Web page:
Wednesday, 14 March 2012

City of the Future

I could say I told you so, but I won't. It would be disrespectful to those who put in a lot of time and effort into the bid and certainly I think Reading CIC did a great job. I have no issues about their running of the bid and a lot of positive things will have come out of it.

What was dangerous in a lot of the talking up of the advantages of city status was that it would enhance the position of the town in getting international recognition. And the danger of advocating that angle is presumably the message given out by failing is that Reading isn't worthy of investment so move to Chelmsford. You can't have it both ways.

In any case, to argue that global corporations make decisions based on ceremonial words written on a piece of paper rather than cold hard facts is either naive or misdirection to cover up the underlying flaw in the application. Reading simply isn't big enough.

Reading is only 118th by population in the list of English authorities. It's a town, with the characteristics of a town... but I'm proud to live in this town. There's nothing wrong with a town.

On the otherhand, I'd be fully behind any bid that tried to resolve the ludicrous boundaries that were part of the political carve up of Berkshire County Council. A campaign for a Greater Reading and city status for it would have my full backing. Reading with Lower Earley, Woodley, Calcot and outer Tilehurst would be unstoppable in any future competition.

Let's see if those declaring their "disappointment" at losing will now rally behind the creation of Greater Reading. It will certainly show whether they are serious about city status or whether their words in the Council chamber were simply political preening.

Tuesday, 6 March 2012

Park Life

We'll it's unoffical. News has leaked out that Labour are not planning to contest Park ward as a target and have effectively handed it to the Greens. This is no surprise to my loyal reader or the more regular visitors who come here hoping for comments they can report me for making because I have suggested it here before. However, this time I have second source confirmation rather than relying on whispers and analysis.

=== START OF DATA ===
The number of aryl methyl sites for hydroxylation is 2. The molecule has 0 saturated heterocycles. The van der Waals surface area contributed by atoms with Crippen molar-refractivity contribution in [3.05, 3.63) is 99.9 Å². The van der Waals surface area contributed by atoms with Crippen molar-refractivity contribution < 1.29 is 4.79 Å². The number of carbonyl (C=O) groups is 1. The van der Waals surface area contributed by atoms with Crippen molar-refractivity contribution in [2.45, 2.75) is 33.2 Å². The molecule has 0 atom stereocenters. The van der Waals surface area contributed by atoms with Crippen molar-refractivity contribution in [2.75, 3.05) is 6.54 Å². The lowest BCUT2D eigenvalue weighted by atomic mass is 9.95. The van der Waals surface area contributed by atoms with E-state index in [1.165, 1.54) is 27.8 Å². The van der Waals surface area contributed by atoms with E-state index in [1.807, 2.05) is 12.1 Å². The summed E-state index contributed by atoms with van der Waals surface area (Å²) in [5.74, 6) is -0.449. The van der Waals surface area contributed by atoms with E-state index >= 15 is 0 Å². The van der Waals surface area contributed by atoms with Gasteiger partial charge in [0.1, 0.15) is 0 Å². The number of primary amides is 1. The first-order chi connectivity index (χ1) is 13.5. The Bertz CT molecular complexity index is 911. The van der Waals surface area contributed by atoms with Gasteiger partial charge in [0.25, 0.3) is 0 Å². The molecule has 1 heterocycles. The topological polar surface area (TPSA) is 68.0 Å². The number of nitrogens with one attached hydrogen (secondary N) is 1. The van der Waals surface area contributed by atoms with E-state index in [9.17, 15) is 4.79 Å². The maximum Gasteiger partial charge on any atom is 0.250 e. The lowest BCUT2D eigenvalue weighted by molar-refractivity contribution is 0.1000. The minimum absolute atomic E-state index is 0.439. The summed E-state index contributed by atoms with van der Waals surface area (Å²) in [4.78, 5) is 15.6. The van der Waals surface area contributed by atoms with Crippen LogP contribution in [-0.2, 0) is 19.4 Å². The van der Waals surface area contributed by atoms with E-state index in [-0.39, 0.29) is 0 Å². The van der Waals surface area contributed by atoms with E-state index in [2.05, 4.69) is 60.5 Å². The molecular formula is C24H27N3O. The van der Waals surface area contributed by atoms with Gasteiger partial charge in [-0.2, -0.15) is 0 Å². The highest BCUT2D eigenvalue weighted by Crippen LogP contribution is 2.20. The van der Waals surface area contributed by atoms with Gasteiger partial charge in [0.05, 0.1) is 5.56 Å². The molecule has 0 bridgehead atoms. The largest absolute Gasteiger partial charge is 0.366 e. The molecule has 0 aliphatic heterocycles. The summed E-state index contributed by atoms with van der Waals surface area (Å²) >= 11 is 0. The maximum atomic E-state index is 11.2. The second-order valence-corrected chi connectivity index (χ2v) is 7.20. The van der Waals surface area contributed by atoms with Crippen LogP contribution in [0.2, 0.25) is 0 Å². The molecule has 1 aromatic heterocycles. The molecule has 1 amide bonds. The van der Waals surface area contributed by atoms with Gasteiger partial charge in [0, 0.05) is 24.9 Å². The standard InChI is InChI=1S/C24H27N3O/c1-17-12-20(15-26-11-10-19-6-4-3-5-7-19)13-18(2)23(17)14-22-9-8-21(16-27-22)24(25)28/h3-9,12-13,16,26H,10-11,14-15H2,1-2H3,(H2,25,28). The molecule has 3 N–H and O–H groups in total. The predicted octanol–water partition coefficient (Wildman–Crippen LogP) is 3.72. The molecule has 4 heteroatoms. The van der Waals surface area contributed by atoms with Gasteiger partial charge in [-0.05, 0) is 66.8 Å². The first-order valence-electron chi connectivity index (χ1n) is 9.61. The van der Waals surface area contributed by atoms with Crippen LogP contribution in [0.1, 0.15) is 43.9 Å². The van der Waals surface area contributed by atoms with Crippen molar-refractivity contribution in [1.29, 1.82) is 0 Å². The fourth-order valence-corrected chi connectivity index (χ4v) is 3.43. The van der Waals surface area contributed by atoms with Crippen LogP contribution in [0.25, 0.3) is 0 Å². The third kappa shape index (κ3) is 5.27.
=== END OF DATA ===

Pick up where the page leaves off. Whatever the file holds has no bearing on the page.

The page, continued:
It is a big leap for them. Park was the power base for Martin Salter and giving it up is symbolic, but it is also a hard nosed piece of political business.

Some may speculate that this is part of some pre-election deal, but I think it is simpler than that.

The Greens have proved themselves so irrelevant to Labour by completely failing to understand how the council actually functions that the simple calculation is that moving their election resources to other wards is a better use of their activists. In short, although Labour view the Greens as completely untrustworthy (as expressed by certain people at their General Committee meeting after last year's local elections and echoed in private since), they have also made the calculation that they are also irrelevant to Labour running the council.

At the last election this was Labour's prority list (in order):




Whilst there will no doubt be some Labour activity in Park, the big change is that Caversham has leapfrogged it in terms of their target wards and I'm expecting significant spend there by them this election.

Monday, 5 March 2012

Dirty Underwear

The murky world of local politics is something that most people are fortunate in avoiding but tremendous fun for those who like to keep their ear to the ground and a long running saga seems to have developed a life of its own despite attempts by their national party to suppress things.

It's seems it no longer good enough to want to serve the community. A williness to shaft members of one's own party to consolidate a power base is an absolute prerequisite nowadays so news that internal shenanigans continue after an HQ investigation comes as no surprise.

We all know about the investigation because it was revealed in the local press. However, the rules of not washing their dirty linen in public meant that a whitewash was expected and the offical report didn't disappoint.

Except, in the light of at least one resignation from a local party position, something is clearly not all what it seems. After all, the public report had the two warring factions kissing and making up and promising to work together for a shared vision. So why need for a resignation?

That seems to have a lot to do with a second unpublished internal report which was highly critical of certain people. Those people didn't like the second report and took umbrage. Cue flounce out. I hear that the evidence of one senior local politico was deemed to be "unreliable" and discounted.

As we get closer to the local elections, attempts to draw a line under things seem to have failed. News of further ongoing problems look set to have a significant influence on the results.

For example, I've heard that some individuals have been accused of leaking information to members of another party. What's funny is that some of the names bandied about as the miscreant are so wide of the mark that it makes satirising it pointless. Both factions have accused each other of blabbing and both the accusations were untrue!

Further, it would seem that some members were "encouraged" to make up accusations of discrimination which is likely to blow up in their faces.

Matters have taken a turn for the worse after that accusation of discrimination was apparently reported to the police. Not a good idea. Once the police are involved, the Crown Prosecution Service takes a dim view of wasting police time.

Will we see an escalation this side to the election? Will we get collateral damage to senior national party names. Oh, I hope so!